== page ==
2. Light weight! I managed the aforesaid stamping (as well as the bacon butty run and filing cheques) for 6 months before moving onto the great heights of filling customer passbooks and updating hand written ledgers (although they did have biros by then!). Have heard of folk who joined only two or three years before me having to clean out the manager’s coal fire every morning and light the branch heating boiler.

  3. Well well……

    I expected a reply from you Robbo, and to be honest if I’d been smart like you and stayed I may have been able to retire at fifty 8) instead of remaining a slave in the machine! The desk I think was called the proof desk (where all the stamping was done). Actually I was underestimating at two months – it was ten weeks!

    But Ken – imagine that, you started oot with the same employer as me. Actually most of the other staff were fine but it’s amazing how one person can make your life a misery. I had a week in the Alexandria branch and it was great and totally different.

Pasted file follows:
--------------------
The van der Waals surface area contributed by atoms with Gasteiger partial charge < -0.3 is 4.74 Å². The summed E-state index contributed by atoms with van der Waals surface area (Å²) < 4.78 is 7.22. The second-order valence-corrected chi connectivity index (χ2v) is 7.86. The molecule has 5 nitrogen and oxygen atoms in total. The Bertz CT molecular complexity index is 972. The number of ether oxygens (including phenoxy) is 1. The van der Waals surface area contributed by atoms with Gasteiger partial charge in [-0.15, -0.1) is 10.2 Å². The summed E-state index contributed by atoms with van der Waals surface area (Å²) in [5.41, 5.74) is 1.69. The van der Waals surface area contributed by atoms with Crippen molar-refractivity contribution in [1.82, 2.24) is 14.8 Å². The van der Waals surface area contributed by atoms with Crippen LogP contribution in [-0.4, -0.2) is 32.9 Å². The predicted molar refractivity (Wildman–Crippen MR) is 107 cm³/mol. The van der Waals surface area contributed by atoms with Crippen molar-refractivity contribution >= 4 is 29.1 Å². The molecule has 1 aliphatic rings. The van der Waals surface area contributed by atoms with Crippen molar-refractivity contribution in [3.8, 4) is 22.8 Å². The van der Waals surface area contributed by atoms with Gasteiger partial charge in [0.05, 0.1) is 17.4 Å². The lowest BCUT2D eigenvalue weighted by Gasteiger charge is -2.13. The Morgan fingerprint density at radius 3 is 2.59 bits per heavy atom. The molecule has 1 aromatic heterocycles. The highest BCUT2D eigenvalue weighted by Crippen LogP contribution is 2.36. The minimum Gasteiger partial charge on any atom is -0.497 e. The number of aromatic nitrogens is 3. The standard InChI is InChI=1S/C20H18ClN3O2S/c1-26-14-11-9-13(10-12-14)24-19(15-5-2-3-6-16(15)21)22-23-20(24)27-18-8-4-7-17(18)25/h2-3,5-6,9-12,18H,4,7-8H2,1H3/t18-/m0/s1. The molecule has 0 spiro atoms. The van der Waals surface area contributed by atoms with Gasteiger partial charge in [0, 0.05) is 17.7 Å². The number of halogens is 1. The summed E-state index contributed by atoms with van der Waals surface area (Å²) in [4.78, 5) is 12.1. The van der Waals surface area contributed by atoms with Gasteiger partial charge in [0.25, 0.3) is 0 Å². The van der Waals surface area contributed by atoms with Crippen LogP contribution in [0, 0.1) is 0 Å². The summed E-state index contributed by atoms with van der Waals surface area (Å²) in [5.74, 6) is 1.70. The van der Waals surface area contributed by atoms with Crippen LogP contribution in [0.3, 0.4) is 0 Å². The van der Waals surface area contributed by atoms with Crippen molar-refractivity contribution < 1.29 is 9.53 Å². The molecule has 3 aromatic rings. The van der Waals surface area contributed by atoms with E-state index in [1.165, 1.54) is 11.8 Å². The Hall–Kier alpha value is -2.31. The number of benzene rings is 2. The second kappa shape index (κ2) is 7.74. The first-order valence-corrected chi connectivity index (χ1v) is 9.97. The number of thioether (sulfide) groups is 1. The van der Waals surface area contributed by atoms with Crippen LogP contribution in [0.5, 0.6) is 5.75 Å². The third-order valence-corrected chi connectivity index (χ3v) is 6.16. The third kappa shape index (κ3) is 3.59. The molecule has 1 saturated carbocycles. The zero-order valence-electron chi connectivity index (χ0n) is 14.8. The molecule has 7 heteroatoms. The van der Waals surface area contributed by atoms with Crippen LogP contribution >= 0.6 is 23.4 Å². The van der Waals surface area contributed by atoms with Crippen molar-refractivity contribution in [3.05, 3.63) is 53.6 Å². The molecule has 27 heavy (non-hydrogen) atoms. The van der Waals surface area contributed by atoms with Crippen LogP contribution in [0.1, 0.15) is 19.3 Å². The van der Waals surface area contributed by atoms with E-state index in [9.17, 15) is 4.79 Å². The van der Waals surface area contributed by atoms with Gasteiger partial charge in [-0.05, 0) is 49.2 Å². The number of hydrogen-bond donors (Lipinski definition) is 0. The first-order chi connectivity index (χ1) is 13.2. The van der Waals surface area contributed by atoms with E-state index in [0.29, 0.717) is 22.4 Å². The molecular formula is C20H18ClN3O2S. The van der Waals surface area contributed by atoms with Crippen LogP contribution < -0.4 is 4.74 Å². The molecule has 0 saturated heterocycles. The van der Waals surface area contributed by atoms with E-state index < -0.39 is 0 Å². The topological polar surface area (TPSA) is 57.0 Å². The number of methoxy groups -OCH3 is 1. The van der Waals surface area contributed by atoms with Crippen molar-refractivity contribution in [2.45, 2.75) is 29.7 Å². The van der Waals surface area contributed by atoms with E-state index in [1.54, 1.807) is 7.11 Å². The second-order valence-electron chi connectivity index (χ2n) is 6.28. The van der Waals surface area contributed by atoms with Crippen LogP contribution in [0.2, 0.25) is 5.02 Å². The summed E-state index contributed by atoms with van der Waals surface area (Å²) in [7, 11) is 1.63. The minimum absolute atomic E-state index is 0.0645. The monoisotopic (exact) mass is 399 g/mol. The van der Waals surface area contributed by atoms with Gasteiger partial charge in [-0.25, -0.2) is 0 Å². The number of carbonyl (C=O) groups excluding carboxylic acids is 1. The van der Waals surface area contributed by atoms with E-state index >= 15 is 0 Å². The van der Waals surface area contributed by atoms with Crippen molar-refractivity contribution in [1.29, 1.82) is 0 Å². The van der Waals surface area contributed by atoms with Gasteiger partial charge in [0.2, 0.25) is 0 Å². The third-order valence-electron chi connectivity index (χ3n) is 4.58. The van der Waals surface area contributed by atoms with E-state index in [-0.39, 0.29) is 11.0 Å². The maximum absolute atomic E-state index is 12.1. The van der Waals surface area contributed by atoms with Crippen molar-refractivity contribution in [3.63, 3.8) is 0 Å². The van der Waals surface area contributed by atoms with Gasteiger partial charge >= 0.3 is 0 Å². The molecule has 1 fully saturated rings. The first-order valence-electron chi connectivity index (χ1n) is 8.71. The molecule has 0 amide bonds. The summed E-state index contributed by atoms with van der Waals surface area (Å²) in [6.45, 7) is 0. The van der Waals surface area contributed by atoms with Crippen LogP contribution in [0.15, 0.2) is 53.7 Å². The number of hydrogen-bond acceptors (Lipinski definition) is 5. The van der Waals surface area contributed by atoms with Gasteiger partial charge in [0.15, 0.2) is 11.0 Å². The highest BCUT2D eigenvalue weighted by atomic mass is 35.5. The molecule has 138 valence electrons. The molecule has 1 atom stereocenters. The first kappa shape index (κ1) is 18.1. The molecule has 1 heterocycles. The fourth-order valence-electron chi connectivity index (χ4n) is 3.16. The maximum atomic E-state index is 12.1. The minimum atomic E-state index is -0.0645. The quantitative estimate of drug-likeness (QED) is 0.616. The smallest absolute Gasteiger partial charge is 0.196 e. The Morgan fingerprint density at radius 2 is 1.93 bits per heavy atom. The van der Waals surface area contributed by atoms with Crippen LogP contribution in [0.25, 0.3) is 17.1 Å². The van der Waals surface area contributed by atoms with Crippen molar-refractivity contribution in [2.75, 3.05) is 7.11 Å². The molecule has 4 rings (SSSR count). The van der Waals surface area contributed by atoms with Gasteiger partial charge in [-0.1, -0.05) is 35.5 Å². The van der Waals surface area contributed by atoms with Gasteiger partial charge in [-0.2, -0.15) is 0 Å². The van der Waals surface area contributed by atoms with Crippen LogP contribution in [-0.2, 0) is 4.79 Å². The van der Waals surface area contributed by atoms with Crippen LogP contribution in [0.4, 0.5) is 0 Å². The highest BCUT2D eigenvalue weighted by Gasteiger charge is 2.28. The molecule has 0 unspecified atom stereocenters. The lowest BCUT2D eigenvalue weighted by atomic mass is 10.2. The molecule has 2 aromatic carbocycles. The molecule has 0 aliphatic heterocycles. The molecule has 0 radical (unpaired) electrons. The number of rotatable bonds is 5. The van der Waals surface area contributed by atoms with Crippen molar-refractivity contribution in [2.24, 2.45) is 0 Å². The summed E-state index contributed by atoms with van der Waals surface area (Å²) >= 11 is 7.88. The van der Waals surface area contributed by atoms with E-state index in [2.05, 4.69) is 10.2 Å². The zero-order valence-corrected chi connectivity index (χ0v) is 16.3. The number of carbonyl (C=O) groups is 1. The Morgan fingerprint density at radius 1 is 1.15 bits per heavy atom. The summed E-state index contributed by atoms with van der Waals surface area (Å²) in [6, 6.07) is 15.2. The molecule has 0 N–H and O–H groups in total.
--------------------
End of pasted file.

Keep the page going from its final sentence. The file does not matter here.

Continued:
4. Not the first job I had, but the one where I was worked the hardest, paid the poorest, and ended up the filthiest, was working on a potato farm for a summer after I was made redundant, on the basis that some income was better than none.

    I was working on a potato grading machine and hauling 1 tonne crates of spuds about, until the boss found out I had pipe fitting skills and I spent the next month fitting enormous diesel tanks, miles of steel piping and 2 fuel pumps for his private filling station on the farm for all the farm vehicles.

    That was before the days of minimum wage and I can’t believe how little money I was paid for coming home totally shattered and caked in mud every day. I still enjoyed it more than one or two other places I’ve worked though.

  5. […] Posted on July 28, 2009 by bigrab In June I wrote here about my first job at the Clydesdale Bank. From there I went to college for a year and then had a […]